By Stephen R. Davis

The three logical operators that can be used to create what are known as compound conditional expressions in C++ are shown in the following table.

The Logical Operators
Operator Meaning
&& AND; true if the left- and right-hand expressions are true;
otherwise false
|| OR; true if either the left- or right-hand expressions is true;
otherwise false
! NOT; true if the expression on the right is false; otherwise

The programmer is asking two or more questions in a conditional compound expression, as in the following code snippet:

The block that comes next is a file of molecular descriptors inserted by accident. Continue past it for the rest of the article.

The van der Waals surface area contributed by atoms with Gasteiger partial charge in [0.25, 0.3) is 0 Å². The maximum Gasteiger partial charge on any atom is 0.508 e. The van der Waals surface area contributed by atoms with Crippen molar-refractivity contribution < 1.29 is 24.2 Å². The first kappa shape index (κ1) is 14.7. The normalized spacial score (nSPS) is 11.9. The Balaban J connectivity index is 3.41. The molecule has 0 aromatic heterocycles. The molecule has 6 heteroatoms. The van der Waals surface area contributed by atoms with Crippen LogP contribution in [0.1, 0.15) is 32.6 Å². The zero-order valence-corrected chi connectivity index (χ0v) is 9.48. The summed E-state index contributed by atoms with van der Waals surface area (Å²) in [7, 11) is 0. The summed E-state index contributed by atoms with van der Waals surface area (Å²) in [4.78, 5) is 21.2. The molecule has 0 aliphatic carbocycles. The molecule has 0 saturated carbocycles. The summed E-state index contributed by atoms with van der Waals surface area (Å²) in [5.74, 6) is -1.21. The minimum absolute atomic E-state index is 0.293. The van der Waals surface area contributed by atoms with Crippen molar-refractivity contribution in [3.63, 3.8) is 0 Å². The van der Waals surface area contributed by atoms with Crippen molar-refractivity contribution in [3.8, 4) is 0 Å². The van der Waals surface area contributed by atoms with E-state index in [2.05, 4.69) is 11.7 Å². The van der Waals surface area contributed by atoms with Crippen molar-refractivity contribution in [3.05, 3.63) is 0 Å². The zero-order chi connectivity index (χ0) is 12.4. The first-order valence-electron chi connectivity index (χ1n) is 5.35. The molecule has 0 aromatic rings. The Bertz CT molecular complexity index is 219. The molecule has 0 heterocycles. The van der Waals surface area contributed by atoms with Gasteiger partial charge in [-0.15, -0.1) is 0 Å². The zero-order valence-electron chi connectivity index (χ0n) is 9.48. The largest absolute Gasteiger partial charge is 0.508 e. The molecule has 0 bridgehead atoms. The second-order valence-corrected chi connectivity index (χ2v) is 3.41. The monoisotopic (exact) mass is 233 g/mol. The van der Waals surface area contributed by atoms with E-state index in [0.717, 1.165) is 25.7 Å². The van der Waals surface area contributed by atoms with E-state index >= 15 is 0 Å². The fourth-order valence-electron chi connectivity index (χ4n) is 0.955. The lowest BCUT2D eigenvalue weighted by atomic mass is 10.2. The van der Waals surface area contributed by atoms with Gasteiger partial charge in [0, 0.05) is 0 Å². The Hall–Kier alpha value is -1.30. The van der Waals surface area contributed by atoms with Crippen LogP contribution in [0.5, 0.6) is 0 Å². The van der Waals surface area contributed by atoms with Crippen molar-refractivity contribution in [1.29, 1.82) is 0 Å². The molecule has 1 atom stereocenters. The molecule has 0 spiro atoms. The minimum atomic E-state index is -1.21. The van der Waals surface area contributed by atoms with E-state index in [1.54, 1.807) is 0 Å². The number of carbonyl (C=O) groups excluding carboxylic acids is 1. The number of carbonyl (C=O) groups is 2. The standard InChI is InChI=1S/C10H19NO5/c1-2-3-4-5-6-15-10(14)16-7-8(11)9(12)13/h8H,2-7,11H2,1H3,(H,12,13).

// make sure that nArgument is between 0 and 5
if (0 < nArgument && nArgument < 5)

The figure shows how three different values of nArgument are evaluated by this expression.


By the way, the snippet

if (m < nArgument && nArgument < n)

is the normal way of coding the expression “if nArgument is between m and n, exclusive”. This type of test does not include the end points — that is, this test will fail if nArgument is equal to m or n. Use the <= comparison operator if you want to include the end points.